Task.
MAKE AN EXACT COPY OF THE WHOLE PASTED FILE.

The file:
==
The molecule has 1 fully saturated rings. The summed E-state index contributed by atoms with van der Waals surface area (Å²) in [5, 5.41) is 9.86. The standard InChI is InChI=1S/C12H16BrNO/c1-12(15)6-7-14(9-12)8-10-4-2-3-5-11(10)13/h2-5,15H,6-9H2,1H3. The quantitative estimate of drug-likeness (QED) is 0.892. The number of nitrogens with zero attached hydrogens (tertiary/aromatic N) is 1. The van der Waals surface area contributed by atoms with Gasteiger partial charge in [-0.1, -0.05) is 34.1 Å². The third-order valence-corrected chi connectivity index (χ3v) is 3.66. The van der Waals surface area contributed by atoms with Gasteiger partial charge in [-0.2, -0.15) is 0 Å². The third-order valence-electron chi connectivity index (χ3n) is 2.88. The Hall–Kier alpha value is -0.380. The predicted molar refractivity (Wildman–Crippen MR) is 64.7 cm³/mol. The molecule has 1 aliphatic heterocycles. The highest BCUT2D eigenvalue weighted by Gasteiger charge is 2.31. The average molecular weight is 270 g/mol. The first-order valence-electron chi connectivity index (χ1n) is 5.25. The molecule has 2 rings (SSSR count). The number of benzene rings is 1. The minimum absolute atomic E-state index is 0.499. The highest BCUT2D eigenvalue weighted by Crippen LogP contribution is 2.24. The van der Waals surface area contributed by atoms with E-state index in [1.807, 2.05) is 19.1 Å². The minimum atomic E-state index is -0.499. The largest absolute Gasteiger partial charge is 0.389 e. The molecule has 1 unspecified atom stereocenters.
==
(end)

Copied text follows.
The molecule has 1 fully saturated rings. The summed E-state index contributed by atoms with van der Waals surface area (Å²) in [5, 5.41) is 9.86. The standard InChI is InChI=1S/C12H16BrNO/c1-12(15)6-7-14(9-12)8-10-4-2-3-5-11(10)13/h2-5,15H,6-9H2,1H3. The quantitative estimate of drug-likeness (QED) is 0.892. The number of nitrogens with zero attached hydrogens (tertiary/aromatic N) is 1. The van der Waals surface area contributed by atoms with Gasteiger partial charge in [-0.1, -0.05) is 34.1 Å². The third-order valence-corrected chi connectivity index (χ3v) is 3.66. The van der Waals surface area contributed by atoms with Gasteiger partial charge in [-0.2, -0.15) is 0 Å². The third-order valence-electron chi connectivity index (χ3n) is 2.88. The Hall–Kier alpha value is -0.380. The predicted molar refractivity (Wildman–Crippen MR) is 64.7 cm³/mol. The molecule has 1 aliphatic heterocycles. The highest BCUT2D eigenvalue weighted by Gasteiger charge is 2.31. The average molecular weight is 270 g/mol. The first-order valence-electron chi connectivity index (χ1n) is 5.25. The molecule has 2 rings (SSSR count). The number of benzene rings is 1. The minimum absolute atomic E-state index is 0.499. The highest BCUT2D eigenvalue weighted by Crippen LogP contribution is 2.24. The van der Waals surface area contributed by atoms with E-state index in [1.807, 2.05) is 19.1 Å². The minimum atomic E-state index is -0.499. The largest absolute Gasteiger partial charge is 0.389 e. The molecule has 1 unspecified atom stereocenters.